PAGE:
Fluffy Flowers for Easter: Pasqueflowers

The pasqueflowers (Pulsatilla vulgaris) are flowering slightly earlier than last year. That means they’re here in time for Easter, so they’re living up to their name. (The pasque part of the name comes from ‘paschal’, meaning ‘of or related to Easter’.)

The clumps are a bit bigger than last year, so there are more flowers too. Those fluffy, cup-shaped flowers are a most welcome sight. They seem to have settled into the garden here very well and they’re probably the most reliable of our spring flowers.

Pulsatilla vulgaris (pasqueflower)

But they don’t just look good – they feel nice too. Those fine hairs on the outside of the petals, buds and leaves are just as soft as they appear. I know this for certain, having spent a few minutes stroking them just to check! It’s not often that I think about how a plant feels as opposed to how it looks, but with these, the urge to touch is strong.

Although a native wildflower in the UK, the pasqueflower is rarely seen in the wild. It has become a well-loved garden flower, with nurseries and garden centres stocking plants with purple, white (‘Alba’) or deep red (‘Rubra’) flowers.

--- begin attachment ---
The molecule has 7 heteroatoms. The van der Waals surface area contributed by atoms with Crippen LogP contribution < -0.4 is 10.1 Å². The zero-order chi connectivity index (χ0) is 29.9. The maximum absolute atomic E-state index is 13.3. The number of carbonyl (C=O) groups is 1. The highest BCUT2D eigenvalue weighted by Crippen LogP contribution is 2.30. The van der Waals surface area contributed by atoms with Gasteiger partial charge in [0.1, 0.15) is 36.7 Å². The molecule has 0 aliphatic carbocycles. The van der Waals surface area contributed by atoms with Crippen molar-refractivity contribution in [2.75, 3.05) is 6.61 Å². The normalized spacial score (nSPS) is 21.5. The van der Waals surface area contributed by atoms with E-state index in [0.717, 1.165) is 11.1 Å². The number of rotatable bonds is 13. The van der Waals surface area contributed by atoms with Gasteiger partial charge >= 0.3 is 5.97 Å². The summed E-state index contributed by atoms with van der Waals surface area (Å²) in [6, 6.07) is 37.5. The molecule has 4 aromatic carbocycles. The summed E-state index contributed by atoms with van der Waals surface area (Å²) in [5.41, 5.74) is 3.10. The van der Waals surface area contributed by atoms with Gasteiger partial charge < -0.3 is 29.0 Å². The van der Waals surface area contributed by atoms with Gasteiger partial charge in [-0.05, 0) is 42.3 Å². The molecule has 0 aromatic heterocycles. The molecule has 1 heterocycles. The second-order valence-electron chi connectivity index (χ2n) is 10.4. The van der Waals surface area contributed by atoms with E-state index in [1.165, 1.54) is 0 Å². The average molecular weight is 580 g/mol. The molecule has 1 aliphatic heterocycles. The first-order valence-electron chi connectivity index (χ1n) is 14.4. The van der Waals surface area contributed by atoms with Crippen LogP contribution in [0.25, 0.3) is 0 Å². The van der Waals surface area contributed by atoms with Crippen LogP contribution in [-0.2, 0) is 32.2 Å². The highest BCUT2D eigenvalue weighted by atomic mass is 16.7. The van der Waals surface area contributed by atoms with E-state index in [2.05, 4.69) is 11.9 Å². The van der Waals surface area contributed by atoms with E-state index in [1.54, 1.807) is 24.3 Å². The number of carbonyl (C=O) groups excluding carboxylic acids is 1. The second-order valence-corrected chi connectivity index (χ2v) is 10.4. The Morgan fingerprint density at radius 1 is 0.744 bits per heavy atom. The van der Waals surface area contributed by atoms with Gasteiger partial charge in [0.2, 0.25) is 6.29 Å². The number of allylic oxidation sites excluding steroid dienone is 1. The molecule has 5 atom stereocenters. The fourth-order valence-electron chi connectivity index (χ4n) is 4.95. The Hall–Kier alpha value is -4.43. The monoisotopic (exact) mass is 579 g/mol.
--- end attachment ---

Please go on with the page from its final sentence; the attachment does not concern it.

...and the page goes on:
Pulsatilla vulgaris (pasqueflower)

I was hoping that I might have the opportunity to buy one or two more pasqueflower plants today. We were able to visit a garden centre for the first time in many months. (Probably since the end of last August.) It was a treat to be able to do this again and we did make sure to buy some plants. (But no pasqueflowers this time.)

Now that a few weeks have passed since having our first Covid jabs, we have enough protection to be able to explore the world again. Plant nurseries will be also able to open soon, so I’m feeling excited about being able to visit my favourites again. There’s a fair bit of border space that’s just waiting for some new plants to fill it!

If you celebrate it, I wish you a very happy Easter. And for everyone, I hope you enjoy your weekend.

A pasqueflower bud.